May 26, 2021. News
All Thames Valley secondary schools to receive new drugs awareness teaching materials
All secondary schools across the Thames Valley are being provided new resources to help educate young people on the dangers of drugs.
Thames Valley Violence Reduction Unit commissioned the PSHE Association to develop new quality assured materials and lesson plans, ensuring teaching approaches and content are up-to-date, helping to educate young people to keep them safe.
The content is aimed at Year 9 students and is designed to be delivered over three separate lessons. The first and last lesson is delivered by the teacher. For the second lesson, a specially-trained Thames Valley Police Schools Officer will attend and lead the class.
The content is designed to raise young people’s awareness of the drugs and substances they may be offered or tempted to experiment with. The lessons focus on the potential physical and mental harm of substance misuse as well as the wider damage to friendships and family relationships. They explore the legal consequences and help lead young people to consider the impact a drug conviction can have on their future lives.
The materials also allow for discussion on the growing threat posed by county drug lines gangs and the ways by which often vulnerable people are targeted and groomed, drawing them into the criminality and the risk of serious violence and exploitation.
A further package focused on violence and knife crime is being finalised and will be offered to schools later in the year for delivery to Years 7, 8 and 9.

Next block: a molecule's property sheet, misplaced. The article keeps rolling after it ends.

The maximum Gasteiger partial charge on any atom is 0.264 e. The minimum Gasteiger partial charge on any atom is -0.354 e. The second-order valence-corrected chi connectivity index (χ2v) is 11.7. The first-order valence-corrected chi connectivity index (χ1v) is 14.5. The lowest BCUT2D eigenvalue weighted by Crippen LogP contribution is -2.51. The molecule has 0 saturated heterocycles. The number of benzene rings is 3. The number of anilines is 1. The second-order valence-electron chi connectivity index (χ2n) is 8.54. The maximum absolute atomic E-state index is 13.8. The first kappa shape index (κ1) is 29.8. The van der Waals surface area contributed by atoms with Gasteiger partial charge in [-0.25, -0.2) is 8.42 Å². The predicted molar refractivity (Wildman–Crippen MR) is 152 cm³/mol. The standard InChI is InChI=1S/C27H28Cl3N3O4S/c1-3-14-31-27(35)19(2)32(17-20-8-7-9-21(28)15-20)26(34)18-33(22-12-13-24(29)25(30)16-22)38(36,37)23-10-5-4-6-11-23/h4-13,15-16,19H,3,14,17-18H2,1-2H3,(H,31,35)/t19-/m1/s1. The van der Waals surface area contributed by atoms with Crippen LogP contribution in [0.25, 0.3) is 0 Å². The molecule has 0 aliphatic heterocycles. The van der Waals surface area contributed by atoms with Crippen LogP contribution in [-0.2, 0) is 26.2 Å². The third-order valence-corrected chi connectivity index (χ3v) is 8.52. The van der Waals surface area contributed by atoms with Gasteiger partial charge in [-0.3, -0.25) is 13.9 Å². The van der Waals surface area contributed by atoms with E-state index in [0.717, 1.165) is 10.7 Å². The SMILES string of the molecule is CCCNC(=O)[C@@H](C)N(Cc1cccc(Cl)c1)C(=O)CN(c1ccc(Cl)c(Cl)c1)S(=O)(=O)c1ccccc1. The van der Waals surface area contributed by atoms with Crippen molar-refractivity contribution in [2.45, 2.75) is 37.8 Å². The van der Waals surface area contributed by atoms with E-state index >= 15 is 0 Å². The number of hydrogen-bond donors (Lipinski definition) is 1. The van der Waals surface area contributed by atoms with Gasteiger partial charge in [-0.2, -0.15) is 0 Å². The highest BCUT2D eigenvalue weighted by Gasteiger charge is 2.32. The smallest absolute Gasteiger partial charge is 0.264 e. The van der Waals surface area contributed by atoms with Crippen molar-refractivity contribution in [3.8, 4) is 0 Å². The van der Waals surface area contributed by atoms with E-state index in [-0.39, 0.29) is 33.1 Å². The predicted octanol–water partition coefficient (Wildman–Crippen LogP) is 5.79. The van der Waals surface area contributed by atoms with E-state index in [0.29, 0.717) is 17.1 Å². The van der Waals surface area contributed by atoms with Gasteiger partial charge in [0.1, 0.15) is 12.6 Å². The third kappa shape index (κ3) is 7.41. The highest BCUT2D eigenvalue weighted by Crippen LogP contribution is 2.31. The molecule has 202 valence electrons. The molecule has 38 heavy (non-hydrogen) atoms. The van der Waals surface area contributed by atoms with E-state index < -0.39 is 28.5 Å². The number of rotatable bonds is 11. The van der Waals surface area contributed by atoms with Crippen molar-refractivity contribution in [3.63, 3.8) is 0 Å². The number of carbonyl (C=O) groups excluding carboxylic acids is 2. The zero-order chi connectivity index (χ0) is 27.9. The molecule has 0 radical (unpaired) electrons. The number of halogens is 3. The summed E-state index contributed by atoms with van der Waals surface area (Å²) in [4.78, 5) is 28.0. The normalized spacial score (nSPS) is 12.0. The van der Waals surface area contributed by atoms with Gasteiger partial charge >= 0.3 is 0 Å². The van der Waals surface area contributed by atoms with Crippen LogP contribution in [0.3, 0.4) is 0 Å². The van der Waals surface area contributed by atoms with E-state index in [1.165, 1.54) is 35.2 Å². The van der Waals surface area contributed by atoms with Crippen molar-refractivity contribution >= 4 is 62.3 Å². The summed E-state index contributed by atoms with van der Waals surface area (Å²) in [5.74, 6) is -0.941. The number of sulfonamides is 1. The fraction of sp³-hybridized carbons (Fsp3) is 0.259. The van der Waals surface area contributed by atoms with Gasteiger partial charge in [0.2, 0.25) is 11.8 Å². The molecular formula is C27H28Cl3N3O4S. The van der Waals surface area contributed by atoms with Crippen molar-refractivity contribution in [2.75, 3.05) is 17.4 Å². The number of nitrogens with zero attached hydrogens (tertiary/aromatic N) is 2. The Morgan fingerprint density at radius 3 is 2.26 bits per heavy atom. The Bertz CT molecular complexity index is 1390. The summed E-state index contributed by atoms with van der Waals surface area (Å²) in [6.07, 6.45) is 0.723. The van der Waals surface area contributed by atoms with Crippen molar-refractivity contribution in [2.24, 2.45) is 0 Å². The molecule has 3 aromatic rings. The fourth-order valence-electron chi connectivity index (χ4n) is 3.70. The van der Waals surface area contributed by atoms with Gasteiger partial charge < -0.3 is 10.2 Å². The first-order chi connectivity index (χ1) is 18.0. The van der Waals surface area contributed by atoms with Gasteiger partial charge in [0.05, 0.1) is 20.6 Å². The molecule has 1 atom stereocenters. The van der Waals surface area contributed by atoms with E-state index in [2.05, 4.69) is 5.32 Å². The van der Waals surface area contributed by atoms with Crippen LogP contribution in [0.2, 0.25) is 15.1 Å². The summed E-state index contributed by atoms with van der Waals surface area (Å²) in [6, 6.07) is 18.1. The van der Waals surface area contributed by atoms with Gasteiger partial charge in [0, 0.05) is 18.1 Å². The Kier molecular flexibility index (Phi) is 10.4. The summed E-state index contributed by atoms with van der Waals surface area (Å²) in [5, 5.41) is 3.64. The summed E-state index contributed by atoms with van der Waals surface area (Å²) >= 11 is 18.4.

All 16 of Thames Valley Police’s Schools Officers will be trained this summer in the safe delivery of the lesson content, receiving a PSHE Association and National Police Chief’s Council certification.
The lessons will then be taught in schools in the new academic year from September and are free to download via the PHSE Association website.
One school, St Gregory the Great Catholic School in Oxford has already begun to use the materials, teaching a class today (Wednesday 26 May) as part of the launch of the materials. The school has also been discussing gang culture to help pupils understand the risks and issues.
Sgt Russ Massie, the tactical lead for child centred policing for Thames Valley Police and the Violence Reduction Unit, led the development of the resources:
“While the force rightly ensures we continue to take firm action against those involved in drug dealing and the violence it fuels, we equally know the importance of early education and prevention work with young people.
“These new teaching resources are modern and reflect the world today and sadly some of the risks young people face. They seek to minimise the harm posed by drugs and to tackle the risk of exploitation and criminalisation.
“The resources will be available to all schools across the Thames Valley and we are hopeful that they will become national products, part of a wider approach to schools policing led by the National Police Chief’s Council.”
Jess Manns, who teaches Year 9 pupils at St Gregory the Great Catholic School, said:
“We are committed to giving our pupils not only academic success, but also the life-skills and awareness they need to keep themselves, their family and their friends safe from modern-day pressures and the harm of drugs and violence.
“These excellent lesson plans are energetic and engage the young people to actively consider the risks and how they should respond. We have already seen their levels of awareness, particularly of the consequences, increase.”